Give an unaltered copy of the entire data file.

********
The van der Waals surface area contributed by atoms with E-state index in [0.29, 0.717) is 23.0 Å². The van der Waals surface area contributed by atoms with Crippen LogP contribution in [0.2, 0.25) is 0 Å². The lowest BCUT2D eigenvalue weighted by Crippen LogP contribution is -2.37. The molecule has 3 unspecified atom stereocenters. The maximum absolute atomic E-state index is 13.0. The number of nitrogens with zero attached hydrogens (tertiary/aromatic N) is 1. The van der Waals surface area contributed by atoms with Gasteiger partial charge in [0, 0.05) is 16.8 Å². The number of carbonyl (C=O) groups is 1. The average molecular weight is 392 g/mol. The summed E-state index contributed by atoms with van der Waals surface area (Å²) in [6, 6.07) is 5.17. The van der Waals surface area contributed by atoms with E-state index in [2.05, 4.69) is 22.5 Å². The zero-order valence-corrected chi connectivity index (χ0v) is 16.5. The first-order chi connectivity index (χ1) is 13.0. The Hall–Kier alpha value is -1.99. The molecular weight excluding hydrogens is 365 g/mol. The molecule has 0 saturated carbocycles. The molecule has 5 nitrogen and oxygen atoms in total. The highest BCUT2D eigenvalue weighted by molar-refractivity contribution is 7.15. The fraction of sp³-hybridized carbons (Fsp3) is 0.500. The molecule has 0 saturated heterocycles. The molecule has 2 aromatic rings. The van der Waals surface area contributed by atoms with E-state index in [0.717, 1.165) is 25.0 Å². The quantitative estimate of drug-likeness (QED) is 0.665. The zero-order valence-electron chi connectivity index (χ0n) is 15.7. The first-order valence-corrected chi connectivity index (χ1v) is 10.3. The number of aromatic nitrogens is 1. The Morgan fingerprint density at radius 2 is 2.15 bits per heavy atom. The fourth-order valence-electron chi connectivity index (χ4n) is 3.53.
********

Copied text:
The van der Waals surface area contributed by atoms with E-state index in [0.29, 0.717) is 23.0 Å². The van der Waals surface area contributed by atoms with Crippen LogP contribution in [0.2, 0.25) is 0 Å². The lowest BCUT2D eigenvalue weighted by Crippen LogP contribution is -2.37. The molecule has 3 unspecified atom stereocenters. The maximum absolute atomic E-state index is 13.0. The number of nitrogens with zero attached hydrogens (tertiary/aromatic N) is 1. The van der Waals surface area contributed by atoms with Gasteiger partial charge in [0, 0.05) is 16.8 Å². The number of carbonyl (C=O) groups is 1. The average molecular weight is 392 g/mol. The summed E-state index contributed by atoms with van der Waals surface area (Å²) in [6, 6.07) is 5.17. The van der Waals surface area contributed by atoms with E-state index in [2.05, 4.69) is 22.5 Å². The zero-order valence-corrected chi connectivity index (χ0v) is 16.5. The first-order chi connectivity index (χ1) is 13.0. The Hall–Kier alpha value is -1.99. The molecular weight excluding hydrogens is 365 g/mol. The molecule has 0 saturated carbocycles. The molecule has 5 nitrogen and oxygen atoms in total. The highest BCUT2D eigenvalue weighted by molar-refractivity contribution is 7.15. The fraction of sp³-hybridized carbons (Fsp3) is 0.500. The molecule has 0 saturated heterocycles. The molecule has 2 aromatic rings. The van der Waals surface area contributed by atoms with E-state index in [0.717, 1.165) is 25.0 Å². The quantitative estimate of drug-likeness (QED) is 0.665. The zero-order valence-electron chi connectivity index (χ0n) is 15.7. The first-order valence-corrected chi connectivity index (χ1v) is 10.3. The number of aromatic nitrogens is 1. The Morgan fingerprint density at radius 2 is 2.15 bits per heavy atom. The fourth-order valence-electron chi connectivity index (χ4n) is 3.53.